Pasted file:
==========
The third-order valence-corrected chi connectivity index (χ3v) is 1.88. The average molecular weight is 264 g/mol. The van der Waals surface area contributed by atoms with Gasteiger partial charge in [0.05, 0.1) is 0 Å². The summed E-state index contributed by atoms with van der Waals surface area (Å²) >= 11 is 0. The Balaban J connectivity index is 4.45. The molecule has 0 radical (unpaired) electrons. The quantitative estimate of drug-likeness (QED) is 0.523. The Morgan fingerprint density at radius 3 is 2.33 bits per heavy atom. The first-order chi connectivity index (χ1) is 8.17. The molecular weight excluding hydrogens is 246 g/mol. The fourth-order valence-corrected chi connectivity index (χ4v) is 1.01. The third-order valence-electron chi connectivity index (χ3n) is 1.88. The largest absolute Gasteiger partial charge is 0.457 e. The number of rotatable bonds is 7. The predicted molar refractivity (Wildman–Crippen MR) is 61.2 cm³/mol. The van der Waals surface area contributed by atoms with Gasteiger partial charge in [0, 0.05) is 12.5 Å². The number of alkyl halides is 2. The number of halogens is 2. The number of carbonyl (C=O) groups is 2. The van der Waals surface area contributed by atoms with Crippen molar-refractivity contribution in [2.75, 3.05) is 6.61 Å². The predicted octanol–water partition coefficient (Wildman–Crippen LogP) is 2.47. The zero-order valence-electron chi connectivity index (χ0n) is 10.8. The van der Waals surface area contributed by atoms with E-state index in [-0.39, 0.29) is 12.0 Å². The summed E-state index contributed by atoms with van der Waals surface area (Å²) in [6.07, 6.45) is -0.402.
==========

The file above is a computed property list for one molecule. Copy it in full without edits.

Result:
The third-order valence-corrected chi connectivity index (χ3v) is 1.88. The average molecular weight is 264 g/mol. The van der Waals surface area contributed by atoms with Gasteiger partial charge in [0.05, 0.1) is 0 Å². The summed E-state index contributed by atoms with van der Waals surface area (Å²) >= 11 is 0. The Balaban J connectivity index is 4.45. The molecule has 0 radical (unpaired) electrons. The quantitative estimate of drug-likeness (QED) is 0.523. The Morgan fingerprint density at radius 3 is 2.33 bits per heavy atom. The first-order chi connectivity index (χ1) is 8.17. The molecular weight excluding hydrogens is 246 g/mol. The fourth-order valence-corrected chi connectivity index (χ4v) is 1.01. The third-order valence-electron chi connectivity index (χ3n) is 1.88. The largest absolute Gasteiger partial charge is 0.457 e. The number of rotatable bonds is 7. The predicted molar refractivity (Wildman–Crippen MR) is 61.2 cm³/mol. The van der Waals surface area contributed by atoms with Gasteiger partial charge in [0, 0.05) is 12.5 Å². The number of alkyl halides is 2. The number of halogens is 2. The number of carbonyl (C=O) groups is 2. The van der Waals surface area contributed by atoms with Crippen molar-refractivity contribution in [2.75, 3.05) is 6.61 Å². The predicted octanol–water partition coefficient (Wildman–Crippen LogP) is 2.47. The zero-order valence-electron chi connectivity index (χ0n) is 10.8. The van der Waals surface area contributed by atoms with E-state index in [-0.39, 0.29) is 12.0 Å². The summed E-state index contributed by atoms with van der Waals surface area (Å²) in [6.07, 6.45) is -0.402.